I am yet to discover the world of Taiwanese high-mountain oolongs. I did try a couple of Ali Shan oolongs which were closer to green tea. Still, this medium roasted one is quite unique and possibly better suited to my taste.
Dry leaves have a beautiful aroma which is multiplied when the leaves are washed with hot water. Sweet, smoky and fruity (mostly red berries) notes were transferred to my taste buds from the fragrances, and I loved this delicacy.
I was reading about the history of Taiwan’s high-mountain oolongs which emerged in the 1980s once China was able to trade with the rest of the world. Until then, Taiwanese tea-makers addressed a Chinese expatriate market in South Asia by making inferior versions of famous Chinese teas. Then starting from early 08ies tea makers from Dong Ding pioneered the birth of high mountain oolongs as they noticed the more elevated the tea cultivars, the creamier the taste. Ali Shan was the first example of high-mountain oolongs; it still has a very respectable name, but it also has some competition.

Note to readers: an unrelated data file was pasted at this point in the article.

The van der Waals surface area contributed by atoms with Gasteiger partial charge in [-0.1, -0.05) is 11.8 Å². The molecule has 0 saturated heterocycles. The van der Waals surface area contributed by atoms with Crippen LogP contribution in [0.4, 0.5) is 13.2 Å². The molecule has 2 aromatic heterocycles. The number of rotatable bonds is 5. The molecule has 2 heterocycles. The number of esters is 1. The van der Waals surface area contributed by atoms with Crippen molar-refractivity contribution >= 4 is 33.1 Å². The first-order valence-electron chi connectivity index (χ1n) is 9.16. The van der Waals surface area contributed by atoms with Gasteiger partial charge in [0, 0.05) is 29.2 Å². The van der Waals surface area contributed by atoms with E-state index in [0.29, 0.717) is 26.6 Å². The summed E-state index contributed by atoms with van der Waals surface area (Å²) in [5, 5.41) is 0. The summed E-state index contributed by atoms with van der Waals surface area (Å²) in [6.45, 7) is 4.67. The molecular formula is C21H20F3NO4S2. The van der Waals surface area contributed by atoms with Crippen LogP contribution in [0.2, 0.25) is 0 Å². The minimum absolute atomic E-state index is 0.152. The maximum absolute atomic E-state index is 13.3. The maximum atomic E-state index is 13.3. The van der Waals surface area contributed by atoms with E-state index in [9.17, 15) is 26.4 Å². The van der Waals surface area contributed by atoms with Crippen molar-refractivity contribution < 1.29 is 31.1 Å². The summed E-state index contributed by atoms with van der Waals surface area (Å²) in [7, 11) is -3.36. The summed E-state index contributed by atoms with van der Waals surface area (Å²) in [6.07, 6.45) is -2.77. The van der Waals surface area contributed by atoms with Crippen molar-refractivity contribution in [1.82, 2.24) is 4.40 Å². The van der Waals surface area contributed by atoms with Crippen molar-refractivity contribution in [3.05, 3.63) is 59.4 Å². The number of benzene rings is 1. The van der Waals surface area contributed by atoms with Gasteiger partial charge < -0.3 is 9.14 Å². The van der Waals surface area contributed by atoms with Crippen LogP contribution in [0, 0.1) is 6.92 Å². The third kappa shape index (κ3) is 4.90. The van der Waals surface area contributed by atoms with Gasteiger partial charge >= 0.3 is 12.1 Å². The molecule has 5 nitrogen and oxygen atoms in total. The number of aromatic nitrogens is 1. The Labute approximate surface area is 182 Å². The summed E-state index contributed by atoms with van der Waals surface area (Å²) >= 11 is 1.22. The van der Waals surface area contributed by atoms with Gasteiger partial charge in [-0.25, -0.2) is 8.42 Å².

It was a strong tea overall, with a deep and rich flavour. I am so impressed by sweet Taiwanese roasted oolongs.
Source: Michael Harney. “The Harney & Sons Guide to Tea.”
Origin: Rueili, Ali Shan, Jiayi county (Chiayi), Taiwan
Harvest time: May 2019
Leave colour: Tones of dark green and brown
Liquor colour: Yellow
Tea aroma: Smoky with floral notes
Tea taste: Sweet with floral and red-berry notes
Steeping/brewing: You can use around 100°C water temperature and brew for about two minutes in gongfu style or up to three minutes in Western-style. You can brew the leaves many times (until the taste is lost). To each infusion add additional time. Experiment for a result that suits your taste.
Shelf life: Up to 2 years or more (some keep it in the fridge to improve the shelf life but for this you need to ensure that the tea is tightly sealed)